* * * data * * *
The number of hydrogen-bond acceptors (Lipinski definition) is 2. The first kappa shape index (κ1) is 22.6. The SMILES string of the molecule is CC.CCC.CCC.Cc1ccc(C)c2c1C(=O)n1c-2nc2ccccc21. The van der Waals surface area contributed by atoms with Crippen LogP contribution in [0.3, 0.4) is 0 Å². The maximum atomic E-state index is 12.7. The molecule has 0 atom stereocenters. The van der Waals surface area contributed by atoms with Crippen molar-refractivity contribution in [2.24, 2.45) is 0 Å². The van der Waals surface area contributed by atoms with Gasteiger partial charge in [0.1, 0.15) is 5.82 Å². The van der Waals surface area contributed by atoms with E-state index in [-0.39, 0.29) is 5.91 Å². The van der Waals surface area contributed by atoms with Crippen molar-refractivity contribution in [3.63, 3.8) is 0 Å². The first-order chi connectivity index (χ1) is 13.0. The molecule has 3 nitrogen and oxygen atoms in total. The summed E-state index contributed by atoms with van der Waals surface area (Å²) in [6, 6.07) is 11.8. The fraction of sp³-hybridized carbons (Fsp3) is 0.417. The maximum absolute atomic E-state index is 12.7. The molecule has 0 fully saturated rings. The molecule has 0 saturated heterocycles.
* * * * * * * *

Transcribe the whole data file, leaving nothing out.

The number of hydrogen-bond acceptors (Lipinski definition) is 2. The first kappa shape index (κ1) is 22.6. The SMILES string of the molecule is CC.CCC.CCC.Cc1ccc(C)c2c1C(=O)n1c-2nc2ccccc21. The van der Waals surface area contributed by atoms with Crippen LogP contribution in [0.3, 0.4) is 0 Å². The maximum atomic E-state index is 12.7. The molecule has 0 atom stereocenters. The van der Waals surface area contributed by atoms with Crippen molar-refractivity contribution in [2.24, 2.45) is 0 Å². The van der Waals surface area contributed by atoms with Gasteiger partial charge in [0.1, 0.15) is 5.82 Å². The van der Waals surface area contributed by atoms with E-state index in [-0.39, 0.29) is 5.91 Å². The van der Waals surface area contributed by atoms with Crippen molar-refractivity contribution in [3.63, 3.8) is 0 Å². The first-order chi connectivity index (χ1) is 13.0. The molecule has 3 nitrogen and oxygen atoms in total. The summed E-state index contributed by atoms with van der Waals surface area (Å²) in [6, 6.07) is 11.8. The fraction of sp³-hybridized carbons (Fsp3) is 0.417. The maximum absolute atomic E-state index is 12.7. The molecule has 0 fully saturated rings. The molecule has 0 saturated heterocycles.